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D.A. Bramel (Columbia University), L.M. Boone (UCSC), J. Carson (UCLA), E. Chae (University of Chicago), C.E. Covault (CWRU), P. Fortin (McGill University), D.M. Gingrich (University of Alberta), D.S. Hanna (McGill University), J.A. Hinton (University of Chicago), R. Mukherjee (Barnard College and Columbia University), C. Mueller (McGill University), R.A. Ong (UCLA), K. Ragan (McGill University), R.A. Scalzo (University of Chicago), D.R. Schuette (UCLA), C.G. Theoret (McGill University), D.A. Williams (UCSC), J. Wong, J. Zweerink (UCLA)
The Solar Tower Atmospheric Cherenkov Effect Experiment (STACEE) is a gamma-ray detector designed to study astrophysical sources at energies between 50 and 500 GeV. It uses 64 large, steerable mirrors at the National Solar Tower Test Facility near Albuquerque, NM, USA to collect Cherenkov light from extended air showers and concentrate it onto an array of photomultiplier tubes. The large light-collection area gives it a lower energy threshold than imaging-type Cherenkov detectors. STACEE is now fully operational, and we report here on the performance of the complete STACEE instrument, as well as preliminary results of recent observations of several AGN targets.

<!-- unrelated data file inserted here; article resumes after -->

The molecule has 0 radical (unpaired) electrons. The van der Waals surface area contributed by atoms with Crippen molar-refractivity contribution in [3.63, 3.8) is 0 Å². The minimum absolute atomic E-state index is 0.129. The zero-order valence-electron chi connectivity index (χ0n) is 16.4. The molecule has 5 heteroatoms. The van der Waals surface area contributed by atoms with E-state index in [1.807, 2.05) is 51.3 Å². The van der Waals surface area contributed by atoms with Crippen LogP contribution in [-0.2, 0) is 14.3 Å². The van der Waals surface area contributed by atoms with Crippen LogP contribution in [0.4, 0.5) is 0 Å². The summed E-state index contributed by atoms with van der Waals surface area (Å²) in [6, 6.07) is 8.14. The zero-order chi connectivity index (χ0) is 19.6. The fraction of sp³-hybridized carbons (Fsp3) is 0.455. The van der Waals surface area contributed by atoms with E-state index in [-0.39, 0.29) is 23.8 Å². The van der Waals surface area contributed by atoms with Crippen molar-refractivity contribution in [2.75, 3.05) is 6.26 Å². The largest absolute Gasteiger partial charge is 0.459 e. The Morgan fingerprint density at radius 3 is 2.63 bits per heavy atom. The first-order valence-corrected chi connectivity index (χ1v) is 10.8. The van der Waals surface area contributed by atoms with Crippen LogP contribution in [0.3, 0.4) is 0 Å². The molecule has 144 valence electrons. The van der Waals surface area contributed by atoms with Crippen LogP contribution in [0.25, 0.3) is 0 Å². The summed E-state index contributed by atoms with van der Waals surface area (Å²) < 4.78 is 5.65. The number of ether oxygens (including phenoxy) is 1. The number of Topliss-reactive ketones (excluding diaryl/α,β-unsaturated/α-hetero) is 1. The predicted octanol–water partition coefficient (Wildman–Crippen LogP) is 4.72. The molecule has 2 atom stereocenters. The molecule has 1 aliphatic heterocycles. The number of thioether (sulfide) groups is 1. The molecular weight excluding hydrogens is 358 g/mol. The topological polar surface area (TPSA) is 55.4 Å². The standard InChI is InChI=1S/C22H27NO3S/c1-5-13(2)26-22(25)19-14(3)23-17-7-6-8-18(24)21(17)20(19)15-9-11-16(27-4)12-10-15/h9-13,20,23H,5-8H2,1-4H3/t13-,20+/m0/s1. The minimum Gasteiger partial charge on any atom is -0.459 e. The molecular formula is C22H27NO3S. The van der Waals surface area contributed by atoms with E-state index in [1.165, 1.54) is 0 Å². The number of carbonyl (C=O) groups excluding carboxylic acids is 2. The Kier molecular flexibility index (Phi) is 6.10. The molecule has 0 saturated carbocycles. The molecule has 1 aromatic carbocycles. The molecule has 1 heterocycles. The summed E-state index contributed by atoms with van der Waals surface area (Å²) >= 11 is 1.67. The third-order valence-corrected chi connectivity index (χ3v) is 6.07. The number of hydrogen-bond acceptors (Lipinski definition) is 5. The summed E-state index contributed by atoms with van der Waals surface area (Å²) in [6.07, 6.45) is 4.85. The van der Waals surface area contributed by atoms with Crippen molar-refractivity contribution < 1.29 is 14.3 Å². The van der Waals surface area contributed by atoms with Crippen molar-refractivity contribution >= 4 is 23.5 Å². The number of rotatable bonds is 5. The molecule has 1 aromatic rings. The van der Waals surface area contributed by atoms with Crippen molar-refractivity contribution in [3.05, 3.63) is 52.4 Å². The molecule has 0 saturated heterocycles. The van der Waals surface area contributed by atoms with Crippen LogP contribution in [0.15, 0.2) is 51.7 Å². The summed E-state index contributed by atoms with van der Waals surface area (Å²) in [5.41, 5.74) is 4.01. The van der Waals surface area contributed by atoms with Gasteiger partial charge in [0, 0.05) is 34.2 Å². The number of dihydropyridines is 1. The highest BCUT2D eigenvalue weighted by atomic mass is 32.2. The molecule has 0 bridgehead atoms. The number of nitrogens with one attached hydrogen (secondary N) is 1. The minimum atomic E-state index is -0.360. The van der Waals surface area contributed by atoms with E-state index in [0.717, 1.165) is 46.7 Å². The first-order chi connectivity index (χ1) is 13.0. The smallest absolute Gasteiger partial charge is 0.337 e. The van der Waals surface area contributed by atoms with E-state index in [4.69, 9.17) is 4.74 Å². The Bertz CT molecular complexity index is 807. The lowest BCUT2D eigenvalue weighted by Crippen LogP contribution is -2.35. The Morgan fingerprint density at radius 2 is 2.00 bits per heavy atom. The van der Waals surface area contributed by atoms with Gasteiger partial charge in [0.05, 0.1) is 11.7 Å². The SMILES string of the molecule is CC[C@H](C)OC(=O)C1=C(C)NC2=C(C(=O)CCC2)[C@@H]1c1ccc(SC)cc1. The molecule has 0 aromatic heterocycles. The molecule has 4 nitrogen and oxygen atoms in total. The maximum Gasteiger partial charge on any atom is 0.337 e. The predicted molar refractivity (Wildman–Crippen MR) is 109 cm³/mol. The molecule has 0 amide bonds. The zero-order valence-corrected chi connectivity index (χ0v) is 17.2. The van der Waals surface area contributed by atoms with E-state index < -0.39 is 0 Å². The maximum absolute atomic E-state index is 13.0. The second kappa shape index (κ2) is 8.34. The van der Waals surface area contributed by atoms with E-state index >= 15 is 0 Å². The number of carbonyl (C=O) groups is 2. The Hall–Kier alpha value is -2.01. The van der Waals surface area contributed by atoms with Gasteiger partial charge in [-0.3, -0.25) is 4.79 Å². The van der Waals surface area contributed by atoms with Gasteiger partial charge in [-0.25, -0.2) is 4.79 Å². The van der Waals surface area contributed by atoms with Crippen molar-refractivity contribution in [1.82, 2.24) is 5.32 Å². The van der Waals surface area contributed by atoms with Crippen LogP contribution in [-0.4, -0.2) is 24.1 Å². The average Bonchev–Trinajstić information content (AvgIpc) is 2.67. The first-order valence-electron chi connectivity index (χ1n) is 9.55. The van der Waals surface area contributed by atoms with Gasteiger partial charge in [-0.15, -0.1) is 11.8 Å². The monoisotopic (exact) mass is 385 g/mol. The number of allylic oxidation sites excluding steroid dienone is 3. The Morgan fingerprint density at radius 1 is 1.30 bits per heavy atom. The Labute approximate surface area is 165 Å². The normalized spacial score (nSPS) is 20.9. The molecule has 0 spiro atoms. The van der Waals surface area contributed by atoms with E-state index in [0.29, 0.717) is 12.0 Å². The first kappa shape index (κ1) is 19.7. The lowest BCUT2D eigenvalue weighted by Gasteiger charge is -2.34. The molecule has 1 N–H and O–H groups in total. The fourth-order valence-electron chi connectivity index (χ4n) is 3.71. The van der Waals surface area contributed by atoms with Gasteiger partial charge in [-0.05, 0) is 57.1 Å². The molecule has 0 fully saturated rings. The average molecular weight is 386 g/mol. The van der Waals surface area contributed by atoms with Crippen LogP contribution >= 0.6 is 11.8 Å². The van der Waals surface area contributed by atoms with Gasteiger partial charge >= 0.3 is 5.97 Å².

This work was supported in part by the National Science Foundation (under Grant Numbers PHY-9983836, PHY-0070927, and PHY-0070953), the Natural Sciences and Engineering Research Council, Le Fond Quebecois de la Recherche sur la Nature et les Technologies (FQRNT), the Research Corporation, and the California Space Institute. CEC is a Cottrell Scholar of the Research Corporation.
Bulletin of the American Astronomical Society,
© 2003. The American Astronomical Soceity.